Anna Wojtowicz The AW Creative
Anna Wojtowicz, founder of The AW Creative. (Credit: Courtesy of The AW Creative)

By age 30, Anna Wojtowicz had started her own business and found financial success. She had also burned herself out. A self-proclaimed “overachiever,” she had, indeed, pushed herself hard to meet her own goals. But then, she suffered a personal loss, and found herself unable to work amid her grief. She used the pause as an inflection point, reevaluating her relationship to success and coming out on the other side of the process with a new idea. She launched The AW Creative soon after that “aha” moment – a business advisory firm encouraging high-achieving women like herself to integrate intuitive thought and balance into their professional lives. Today, the New York City entrepreneur has helped over 100 women start and scale their businesses while they – and she – maintain work-life balance and inner peace. 

Here’s our lightly edited Q&A, from The Story Exchange 1,000+ Stories Project.

How is your business different from others in your industry?

We create a safe space where women learn practical mindset-specific tools that generate tangible results. 

I say “safe space” because, when I was healing from my own unhealthy relationship to achieving success, the only people I found talking about mindset work were pretty “woo woo,” and I didn’t feel comfortable joining those communities. But on the other side of the coin, many ambitious female entrepreneurs are led to believe that, in order to be successful, one must lead with a masculine energy approach. 

When I first heard people talking about mindset work and the balance of masculine energy (strategy action) and feminine energy (intuition, flow, mindfulness), I thought it was nonsense. But as I went through my own journey, I saw how incredibly powerful the integration of both intuition and strategy are.

Tell us about your biggest success so far. 

Healing my relationship to success as an overachiever, and finding my self worth outside of money. This might sound silly, but I never believed burnout would happen to me. I was a firm believer that emotions were obstacles to success, and whatever you were feeling had to be put aside in business. 

What is your top challenge and how have you addressed it?

When I experienced a loss. As I was grieving, I remember telling myself, “I won’t let this affect my business.” But it did, because I’m human. The paralysis I experienced in grief led me to take off my rose-colored glasses and see what I was avoiding. I realized I had lost my identity, and that my self worth was directly tied to my business. When you’re a high achiever, that revelation sets you into an existential crisis, because your entire belief system falls apart. You’ve accomplished all the things that were supposed to make you happy – but you’re still not happy. So where does one go from there?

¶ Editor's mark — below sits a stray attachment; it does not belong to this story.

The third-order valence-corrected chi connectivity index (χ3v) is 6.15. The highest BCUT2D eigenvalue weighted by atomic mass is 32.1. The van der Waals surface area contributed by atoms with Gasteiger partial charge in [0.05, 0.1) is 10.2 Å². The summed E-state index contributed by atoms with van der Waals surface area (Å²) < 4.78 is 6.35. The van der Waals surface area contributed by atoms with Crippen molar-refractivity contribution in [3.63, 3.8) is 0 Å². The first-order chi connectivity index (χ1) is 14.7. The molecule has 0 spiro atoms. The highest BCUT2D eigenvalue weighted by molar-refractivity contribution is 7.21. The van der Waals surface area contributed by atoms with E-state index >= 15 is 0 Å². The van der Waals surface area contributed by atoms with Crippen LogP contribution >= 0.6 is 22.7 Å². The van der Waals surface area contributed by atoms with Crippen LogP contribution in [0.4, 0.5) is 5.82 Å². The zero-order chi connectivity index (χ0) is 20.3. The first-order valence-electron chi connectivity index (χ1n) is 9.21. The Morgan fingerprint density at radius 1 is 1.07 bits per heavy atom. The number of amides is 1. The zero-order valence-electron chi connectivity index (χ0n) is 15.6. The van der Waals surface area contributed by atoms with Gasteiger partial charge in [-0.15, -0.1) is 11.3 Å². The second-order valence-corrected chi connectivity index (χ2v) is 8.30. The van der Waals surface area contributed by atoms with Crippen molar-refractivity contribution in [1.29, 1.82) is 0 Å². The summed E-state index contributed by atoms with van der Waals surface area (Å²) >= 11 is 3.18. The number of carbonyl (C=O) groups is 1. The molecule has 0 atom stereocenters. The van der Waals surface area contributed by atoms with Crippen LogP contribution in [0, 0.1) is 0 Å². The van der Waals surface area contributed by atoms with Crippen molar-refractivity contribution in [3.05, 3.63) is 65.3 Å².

I ended up going on a sabbatical to heal my relationship to success. What I found was duality. That it’s not about having peace or profit – you can have both. Everything truly comes down to balance, once you have the proper inner tools to work with.

Have you experienced any significant personal situations that affected your business decisions? 

Deciding to go on a one-year sabbatical from my business was an incredibly hard decision, one I never thought I would have to make. But to be honest, I was at such a rock-bottom point with my grief that I couldn’t go on pretending things were status quo. 

What is your biggest tip for other startup entrepreneurs? 

It’s really easy to give your power away without realizing it. All businesses need to make money – that’s a given. Butyour needs and purpose are half of the equation. So instead of saying, “What gap can I fill in the marketplace?” or, “How can I make money?” switch that perspective to, “How do I want to make money?” or, “How can I give people something that shares my purpose?” By doing this, you will stay empowered, rather than looking for validation from others.

How do you find inspiration on your darkest days?

I have a deep trust in the universe that everything happens for a reason. I remind myself that even on my darkest days, I’m being prepared for something bigger and greater than I could ever imagine. 

What is your go-to song to get motivated on tough days?

“Long Live (Taylor’s Version)” by Taylor Swift.

Who is your most important role model?

Taylor Swift. Not only is she a great business woman, but she is an example of leading with purpose. She constantly follows her intuition, regardless of whether it will work out or not. She’s not afraid to go against industry norms.

Instagram: @TheAWCreative
TikTok: @TheAWCreative
LinkedIn: Anna Wojtowicz

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